5 Strangest Things Buried Along Toronto’s Waterfront

Long before the days of city waste disposal and landfills, Toronto really didn’t have anywhere to put its garbage. We were very creative getting rid of our trash, but the most convenient by far (and ecologically dangerous) method was dumping it into the lake.

In the 1920’s, Toronto began to infill parts of Toronto Harbour, reclaiming the land that is now everything south of Front Street. While excavating the reclaimed land for building foundations, we ended up digging up a lot of that old trash. And over the years, we’ve found some very strange stuff!

#1: In the late 1980’s, an 18th century French cannon was uncovered while digging the foundations of the Skydome (current day Roger’s Centre). It may have been used at Fort York against invading Americans in 1813. However, its final days were clearly less than glamorous as its bore was filled in with concrete. It was likely a ballast for a ship (weight at the bottom of a boat to provide stability), or a barricade to prevent boats from ramming into docks, or even a security barrier in front of a building to guard against wayward carts (often used to transport artillery). In working condition, the cannon could fire a ball 1,650 metres or 1,800 yards.

Close to 2,000 artifacts were discovered at the Dome site, including…

#2: Broken doll heads. Like something out of a horror film, archaeologists found multiple heads. They were originally used to fill in the waterfront to make land for the Grand Trunk Railway tracks. Unsettling to think about how many of those creepy little faces might still silently wait to be discovered underground.

#3: In 1897, at Polson Iron Works (located on The Esplanade at Frederick Street), work began on a one-of-a-kind boat, designed by lawyer, Frederick Knapp. It looked like a cross between a ship, a submarine and a watermill. Instead of inefficiently ploughing through water like traditional crafts, he thought it would be better if boats could roll along the surface, generating less drag. He likened the idea to a floating log, which is easily rotated in water. Despite modestly successful test runs of the prototype, Knapp had trouble finding serious buyers. After unsuccessful runs as a passenger ferry, the vessel was brought back to Polson Iron Works to be used as a coal carrier. While the ship was being retrofitted, it broke free and became submerged in the mud by the Iron Works, where it remained for decades. The Roller Boat finally vanished in 1933 when it was buried near Frederick Street by infill for the Union Station railway viaduct. According to recent archaeological surveys, the skeleton is likely still down there, waiting to be rediscovered.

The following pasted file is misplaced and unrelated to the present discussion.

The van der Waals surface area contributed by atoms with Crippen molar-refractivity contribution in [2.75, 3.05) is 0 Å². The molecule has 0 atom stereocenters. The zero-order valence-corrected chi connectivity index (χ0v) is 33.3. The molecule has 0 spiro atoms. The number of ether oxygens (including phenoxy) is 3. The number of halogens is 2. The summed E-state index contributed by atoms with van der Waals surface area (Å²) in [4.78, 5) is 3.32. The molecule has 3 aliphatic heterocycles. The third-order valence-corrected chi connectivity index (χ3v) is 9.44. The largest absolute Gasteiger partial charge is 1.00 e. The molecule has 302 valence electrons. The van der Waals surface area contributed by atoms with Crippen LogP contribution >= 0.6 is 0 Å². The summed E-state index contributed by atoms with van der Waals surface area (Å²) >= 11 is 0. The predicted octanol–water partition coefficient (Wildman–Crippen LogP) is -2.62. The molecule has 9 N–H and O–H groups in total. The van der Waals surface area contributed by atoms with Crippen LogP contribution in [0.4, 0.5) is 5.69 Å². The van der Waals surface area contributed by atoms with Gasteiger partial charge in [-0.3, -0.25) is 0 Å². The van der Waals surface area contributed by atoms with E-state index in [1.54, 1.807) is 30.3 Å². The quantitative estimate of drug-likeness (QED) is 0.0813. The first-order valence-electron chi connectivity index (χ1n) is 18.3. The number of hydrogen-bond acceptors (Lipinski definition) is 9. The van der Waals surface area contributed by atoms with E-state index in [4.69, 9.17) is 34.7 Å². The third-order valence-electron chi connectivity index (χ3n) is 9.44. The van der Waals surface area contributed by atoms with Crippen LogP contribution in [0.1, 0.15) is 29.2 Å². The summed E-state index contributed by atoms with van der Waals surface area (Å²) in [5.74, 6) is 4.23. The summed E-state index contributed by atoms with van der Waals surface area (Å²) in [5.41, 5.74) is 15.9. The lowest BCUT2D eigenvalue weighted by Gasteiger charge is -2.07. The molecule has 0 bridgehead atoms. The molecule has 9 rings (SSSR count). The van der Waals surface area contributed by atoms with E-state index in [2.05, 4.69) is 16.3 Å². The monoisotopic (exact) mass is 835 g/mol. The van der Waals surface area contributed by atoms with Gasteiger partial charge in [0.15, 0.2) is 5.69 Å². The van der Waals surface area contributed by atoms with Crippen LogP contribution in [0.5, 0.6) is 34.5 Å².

(To lean more about Knapp and his boat, check out this great post by torontoist.com.)

#4: In the 1980’s, when the TTC was digging the streetcar tunnel between Union Station and Queens Quay, they came across a huge bone, once belonging to a whale. At the time, many people thought that it had come from Piper’s Zoo. This zoo once stood at the site of the Fairmont Royal York Hotel. Its main attraction was a rotting whale carcass. Carbon dating has ruled this out, however, as the bone dates back to the 1840s, long before the Zoo existed. How it ended up there, still remains a mystery.

#5: In 2015, an 19th century ship was discovered about six metres underground at a construction site for a building near Bathurst Street and Lake Shore Boulevard. Believed to be the oldest vessel ever found in the city, it was about 12 feet long and likely scuttled for scaffolding. Workers used it to build a wharf where the building complex now stands. Along with the boat, they also found a treasure-trove of 19th century artifacts including ceramics, broken tableware, and even an American penny that dates back to 1816-1839.

Written by Jill Sullivan
Tour Guide
The Haunted Walk of Toronto